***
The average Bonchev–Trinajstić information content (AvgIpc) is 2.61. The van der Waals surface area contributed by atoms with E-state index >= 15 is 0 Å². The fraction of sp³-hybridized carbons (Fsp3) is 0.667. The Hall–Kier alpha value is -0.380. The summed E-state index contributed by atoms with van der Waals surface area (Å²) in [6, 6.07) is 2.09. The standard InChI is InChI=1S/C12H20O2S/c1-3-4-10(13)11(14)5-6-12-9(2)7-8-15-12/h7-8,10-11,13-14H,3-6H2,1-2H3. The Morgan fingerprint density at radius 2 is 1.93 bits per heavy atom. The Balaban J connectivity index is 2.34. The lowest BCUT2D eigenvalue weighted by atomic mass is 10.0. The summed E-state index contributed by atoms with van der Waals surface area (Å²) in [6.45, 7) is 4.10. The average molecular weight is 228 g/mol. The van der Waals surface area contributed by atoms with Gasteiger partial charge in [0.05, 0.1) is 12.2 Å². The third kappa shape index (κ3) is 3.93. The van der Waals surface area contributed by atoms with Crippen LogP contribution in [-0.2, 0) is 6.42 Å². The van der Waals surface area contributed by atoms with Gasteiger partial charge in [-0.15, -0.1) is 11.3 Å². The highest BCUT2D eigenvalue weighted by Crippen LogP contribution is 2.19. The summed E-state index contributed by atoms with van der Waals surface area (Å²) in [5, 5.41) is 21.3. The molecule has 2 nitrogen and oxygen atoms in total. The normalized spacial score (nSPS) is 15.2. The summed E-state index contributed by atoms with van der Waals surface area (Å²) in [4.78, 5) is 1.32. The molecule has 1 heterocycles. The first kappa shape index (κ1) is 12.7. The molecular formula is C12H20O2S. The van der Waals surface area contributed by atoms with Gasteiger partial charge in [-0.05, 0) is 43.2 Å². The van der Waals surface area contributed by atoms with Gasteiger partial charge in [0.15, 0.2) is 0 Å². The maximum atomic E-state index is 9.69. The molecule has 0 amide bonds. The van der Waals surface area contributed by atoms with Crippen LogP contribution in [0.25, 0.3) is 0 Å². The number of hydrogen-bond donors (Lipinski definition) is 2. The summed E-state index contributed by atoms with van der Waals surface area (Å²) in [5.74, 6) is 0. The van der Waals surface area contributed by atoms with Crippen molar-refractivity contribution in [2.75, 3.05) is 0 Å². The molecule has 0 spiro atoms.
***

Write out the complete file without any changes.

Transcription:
The average Bonchev–Trinajstić information content (AvgIpc) is 2.61. The van der Waals surface area contributed by atoms with E-state index >= 15 is 0 Å². The fraction of sp³-hybridized carbons (Fsp3) is 0.667. The Hall–Kier alpha value is -0.380. The summed E-state index contributed by atoms with van der Waals surface area (Å²) in [6, 6.07) is 2.09. The standard InChI is InChI=1S/C12H20O2S/c1-3-4-10(13)11(14)5-6-12-9(2)7-8-15-12/h7-8,10-11,13-14H,3-6H2,1-2H3. The Morgan fingerprint density at radius 2 is 1.93 bits per heavy atom. The Balaban J connectivity index is 2.34. The lowest BCUT2D eigenvalue weighted by atomic mass is 10.0. The summed E-state index contributed by atoms with van der Waals surface area (Å²) in [6.45, 7) is 4.10. The average molecular weight is 228 g/mol. The van der Waals surface area contributed by atoms with Gasteiger partial charge in [0.05, 0.1) is 12.2 Å². The third kappa shape index (κ3) is 3.93. The van der Waals surface area contributed by atoms with Crippen LogP contribution in [-0.2, 0) is 6.42 Å². The van der Waals surface area contributed by atoms with Gasteiger partial charge in [-0.15, -0.1) is 11.3 Å². The highest BCUT2D eigenvalue weighted by Crippen LogP contribution is 2.19. The summed E-state index contributed by atoms with van der Waals surface area (Å²) in [5, 5.41) is 21.3. The molecule has 2 nitrogen and oxygen atoms in total. The normalized spacial score (nSPS) is 15.2. The summed E-state index contributed by atoms with van der Waals surface area (Å²) in [4.78, 5) is 1.32. The molecule has 1 heterocycles. The first kappa shape index (κ1) is 12.7. The molecular formula is C12H20O2S. The van der Waals surface area contributed by atoms with Gasteiger partial charge in [-0.05, 0) is 43.2 Å². The van der Waals surface area contributed by atoms with Gasteiger partial charge in [0.15, 0.2) is 0 Å². The maximum atomic E-state index is 9.69. The molecule has 0 amide bonds. The van der Waals surface area contributed by atoms with Crippen LogP contribution in [0.25, 0.3) is 0 Å². The number of hydrogen-bond donors (Lipinski definition) is 2. The summed E-state index contributed by atoms with van der Waals surface area (Å²) in [5.74, 6) is 0. The van der Waals surface area contributed by atoms with Crippen molar-refractivity contribution in [2.75, 3.05) is 0 Å². The molecule has 0 spiro atoms.